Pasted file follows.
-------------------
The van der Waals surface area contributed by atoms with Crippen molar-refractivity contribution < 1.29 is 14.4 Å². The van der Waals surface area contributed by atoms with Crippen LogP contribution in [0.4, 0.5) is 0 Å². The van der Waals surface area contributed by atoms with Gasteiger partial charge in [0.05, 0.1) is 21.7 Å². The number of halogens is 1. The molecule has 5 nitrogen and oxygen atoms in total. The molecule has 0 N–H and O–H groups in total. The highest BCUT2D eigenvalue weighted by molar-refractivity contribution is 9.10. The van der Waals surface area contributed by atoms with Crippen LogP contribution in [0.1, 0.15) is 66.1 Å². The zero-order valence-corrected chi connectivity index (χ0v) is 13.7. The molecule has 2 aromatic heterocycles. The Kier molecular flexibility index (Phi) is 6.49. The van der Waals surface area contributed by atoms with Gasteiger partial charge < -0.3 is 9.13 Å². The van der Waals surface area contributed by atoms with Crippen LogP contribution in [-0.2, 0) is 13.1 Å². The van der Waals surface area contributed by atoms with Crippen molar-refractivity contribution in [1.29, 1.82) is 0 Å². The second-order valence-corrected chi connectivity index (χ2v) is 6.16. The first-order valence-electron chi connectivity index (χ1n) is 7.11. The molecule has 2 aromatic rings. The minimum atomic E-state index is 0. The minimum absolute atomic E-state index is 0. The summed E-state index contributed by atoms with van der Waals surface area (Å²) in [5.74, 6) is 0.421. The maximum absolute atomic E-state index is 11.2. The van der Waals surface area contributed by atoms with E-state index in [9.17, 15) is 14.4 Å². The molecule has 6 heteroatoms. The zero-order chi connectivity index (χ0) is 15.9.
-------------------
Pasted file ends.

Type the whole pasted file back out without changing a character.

The van der Waals surface area contributed by atoms with Crippen molar-refractivity contribution < 1.29 is 14.4 Å². The van der Waals surface area contributed by atoms with Crippen LogP contribution in [0.4, 0.5) is 0 Å². The van der Waals surface area contributed by atoms with Gasteiger partial charge in [0.05, 0.1) is 21.7 Å². The number of halogens is 1. The molecule has 5 nitrogen and oxygen atoms in total. The molecule has 0 N–H and O–H groups in total. The highest BCUT2D eigenvalue weighted by molar-refractivity contribution is 9.10. The van der Waals surface area contributed by atoms with Crippen LogP contribution in [0.1, 0.15) is 66.1 Å². The zero-order valence-corrected chi connectivity index (χ0v) is 13.7. The molecule has 2 aromatic heterocycles. The Kier molecular flexibility index (Phi) is 6.49. The van der Waals surface area contributed by atoms with Gasteiger partial charge < -0.3 is 9.13 Å². The van der Waals surface area contributed by atoms with Crippen LogP contribution in [-0.2, 0) is 13.1 Å². The van der Waals surface area contributed by atoms with Crippen molar-refractivity contribution in [1.29, 1.82) is 0 Å². The second-order valence-corrected chi connectivity index (χ2v) is 6.16. The first-order valence-electron chi connectivity index (χ1n) is 7.11. The molecule has 2 aromatic rings. The minimum atomic E-state index is 0. The minimum absolute atomic E-state index is 0. The summed E-state index contributed by atoms with van der Waals surface area (Å²) in [5.74, 6) is 0.421. The maximum absolute atomic E-state index is 11.2. The van der Waals surface area contributed by atoms with E-state index in [9.17, 15) is 14.4 Å². The molecule has 6 heteroatoms. The zero-order chi connectivity index (χ0) is 15.9.